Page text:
Jan 31, 2019 rated it really liked it
This is a book about a white man who travels to Africa and whose goals do not include improving the lives of the people there. It is this absence of a savior-complex in the author that makes "Running with the Kenyans" an honest and refreshing read. Kenyans are so inherently good at running—at least in the eyes of the author Finn Adharanand—that even the most advanced technology in the world is not going to make them better. Unlike some white coaches before him, Finn goes to Iten, a small village ...more
Annie
Feb 12, 2019 rated it did not like it
This book was disappointing. I was searching for good running books but read the blurb and thought I would leave this one. However I came across the book in a $5 discount store so had to give it a try! I was excited at first to learn all about Kenyan running and the lifestyle of Kenyan athletes. However this wish was not satisfied. Instead the author is an unfit runner who decides to take a trip to Kenya and get faster (he is not up to Kenyan standards). Throughout the 300 pages of this novel th ...more
Skylar
Mar 14, 2013 rated it it was amazing  ·  review of another edition
Shelves: first-reads
I'm not a runner (yet?), but I thought this was an excellent book. If it weren't for the Goodreads giveaways, I probably never would have picked up this book, assuming I wouldn't understand it. It's completely accessible, part non-fiction running book and part memoir.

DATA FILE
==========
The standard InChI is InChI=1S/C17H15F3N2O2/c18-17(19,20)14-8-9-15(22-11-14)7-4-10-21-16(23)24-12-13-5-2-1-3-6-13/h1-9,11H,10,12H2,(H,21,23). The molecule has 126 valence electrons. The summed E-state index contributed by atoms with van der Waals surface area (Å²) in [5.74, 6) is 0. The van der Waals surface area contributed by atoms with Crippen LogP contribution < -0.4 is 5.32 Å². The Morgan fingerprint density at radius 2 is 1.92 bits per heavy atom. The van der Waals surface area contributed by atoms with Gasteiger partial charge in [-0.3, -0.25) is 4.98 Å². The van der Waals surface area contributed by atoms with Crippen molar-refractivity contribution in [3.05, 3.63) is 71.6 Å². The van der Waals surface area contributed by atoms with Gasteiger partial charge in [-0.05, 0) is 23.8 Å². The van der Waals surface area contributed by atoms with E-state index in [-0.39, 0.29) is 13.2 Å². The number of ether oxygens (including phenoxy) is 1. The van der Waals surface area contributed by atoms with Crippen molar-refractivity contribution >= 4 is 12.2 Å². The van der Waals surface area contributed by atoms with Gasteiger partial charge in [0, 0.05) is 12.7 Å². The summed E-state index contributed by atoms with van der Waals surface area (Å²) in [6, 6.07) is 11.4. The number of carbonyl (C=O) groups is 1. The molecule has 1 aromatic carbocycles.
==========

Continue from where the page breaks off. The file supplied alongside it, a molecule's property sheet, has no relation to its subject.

I got so involved with the "characters" in the story that, for the first time ever, I excitedly read the Acknowledgements section to see what else was said about them.
Petra-X
Another book where the review has disappeared. Also the shelves and the rating. But the book was still there.... Who is fucking around with the database that this is happening? GR or Librarians or Amazon imports?

It was a long review too. But so long ago I doubt anyone would remember it. I certainly don't.
maggie
Jul 06, 2013 rated it liked it
I strongly suspect Finn's fruitless search for the secret of speed was really a front for doing his boyish running thing and getting a book out of it into the bargain. I'm not knocking it because it was an interesting read. I never sensed any depth in the relationships he made with Kenyans but I admired Brother Colm with his niche missionary activity.
Lain
Jun 29, 2012 rated it it was ok  ·  review of another edition
Reviewed this for Amazon's vine voices program. I didn't care for this book at all. Poorly put together, pointless, and there wasn't much interesting to report. Got the feeling the author himself wasn't sure what he was doing in Kenya or why he was writing a book about it.